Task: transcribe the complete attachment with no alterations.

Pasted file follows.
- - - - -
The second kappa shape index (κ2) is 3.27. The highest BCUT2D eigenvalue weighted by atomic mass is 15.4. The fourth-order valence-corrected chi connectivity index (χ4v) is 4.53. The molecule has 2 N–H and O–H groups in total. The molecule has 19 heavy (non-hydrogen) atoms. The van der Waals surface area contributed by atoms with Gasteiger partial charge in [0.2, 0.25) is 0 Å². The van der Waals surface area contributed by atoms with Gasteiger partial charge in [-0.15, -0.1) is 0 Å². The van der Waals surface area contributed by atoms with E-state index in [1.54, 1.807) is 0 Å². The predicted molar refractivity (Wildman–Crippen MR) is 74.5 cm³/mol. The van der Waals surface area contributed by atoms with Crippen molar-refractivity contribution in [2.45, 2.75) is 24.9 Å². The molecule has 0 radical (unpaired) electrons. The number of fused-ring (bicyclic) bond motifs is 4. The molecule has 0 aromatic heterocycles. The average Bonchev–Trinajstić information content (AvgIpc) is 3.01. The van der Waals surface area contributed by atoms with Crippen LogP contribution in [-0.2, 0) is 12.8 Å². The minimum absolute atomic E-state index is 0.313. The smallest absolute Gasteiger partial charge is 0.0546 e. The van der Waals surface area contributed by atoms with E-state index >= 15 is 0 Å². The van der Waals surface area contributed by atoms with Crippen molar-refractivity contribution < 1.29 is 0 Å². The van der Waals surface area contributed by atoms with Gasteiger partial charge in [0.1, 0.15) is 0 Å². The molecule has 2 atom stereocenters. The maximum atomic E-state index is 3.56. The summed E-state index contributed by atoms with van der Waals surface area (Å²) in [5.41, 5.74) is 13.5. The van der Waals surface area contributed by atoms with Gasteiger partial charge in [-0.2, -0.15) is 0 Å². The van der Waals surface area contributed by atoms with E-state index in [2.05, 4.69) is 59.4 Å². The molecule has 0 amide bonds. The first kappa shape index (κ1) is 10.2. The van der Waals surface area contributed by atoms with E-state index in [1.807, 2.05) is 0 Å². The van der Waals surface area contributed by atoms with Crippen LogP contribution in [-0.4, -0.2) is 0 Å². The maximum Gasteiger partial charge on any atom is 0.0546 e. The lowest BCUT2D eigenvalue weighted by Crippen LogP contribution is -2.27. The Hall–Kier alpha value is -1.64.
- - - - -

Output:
The second kappa shape index (κ2) is 3.27. The highest BCUT2D eigenvalue weighted by atomic mass is 15.4. The fourth-order valence-corrected chi connectivity index (χ4v) is 4.53. The molecule has 2 N–H and O–H groups in total. The molecule has 19 heavy (non-hydrogen) atoms. The van der Waals surface area contributed by atoms with Gasteiger partial charge in [0.2, 0.25) is 0 Å². The van der Waals surface area contributed by atoms with Gasteiger partial charge in [-0.15, -0.1) is 0 Å². The van der Waals surface area contributed by atoms with E-state index in [1.54, 1.807) is 0 Å². The predicted molar refractivity (Wildman–Crippen MR) is 74.5 cm³/mol. The van der Waals surface area contributed by atoms with Crippen molar-refractivity contribution in [2.45, 2.75) is 24.9 Å². The molecule has 0 radical (unpaired) electrons. The number of fused-ring (bicyclic) bond motifs is 4. The molecule has 0 aromatic heterocycles. The average Bonchev–Trinajstić information content (AvgIpc) is 3.01. The van der Waals surface area contributed by atoms with Crippen LogP contribution in [-0.2, 0) is 12.8 Å². The minimum absolute atomic E-state index is 0.313. The smallest absolute Gasteiger partial charge is 0.0546 e. The van der Waals surface area contributed by atoms with E-state index >= 15 is 0 Å². The van der Waals surface area contributed by atoms with Crippen molar-refractivity contribution < 1.29 is 0 Å². The van der Waals surface area contributed by atoms with Gasteiger partial charge in [0.1, 0.15) is 0 Å². The molecule has 2 atom stereocenters. The maximum atomic E-state index is 3.56. The summed E-state index contributed by atoms with van der Waals surface area (Å²) in [5.41, 5.74) is 13.5. The van der Waals surface area contributed by atoms with Gasteiger partial charge in [-0.2, -0.15) is 0 Å². The van der Waals surface area contributed by atoms with E-state index in [2.05, 4.69) is 59.4 Å². The molecule has 0 amide bonds. The first kappa shape index (κ1) is 10.2. The van der Waals surface area contributed by atoms with E-state index in [1.807, 2.05) is 0 Å². The van der Waals surface area contributed by atoms with Crippen LogP contribution in [-0.4, -0.2) is 0 Å². The maximum Gasteiger partial charge on any atom is 0.0546 e. The lowest BCUT2D eigenvalue weighted by Crippen LogP contribution is -2.27. The Hall–Kier alpha value is -1.64.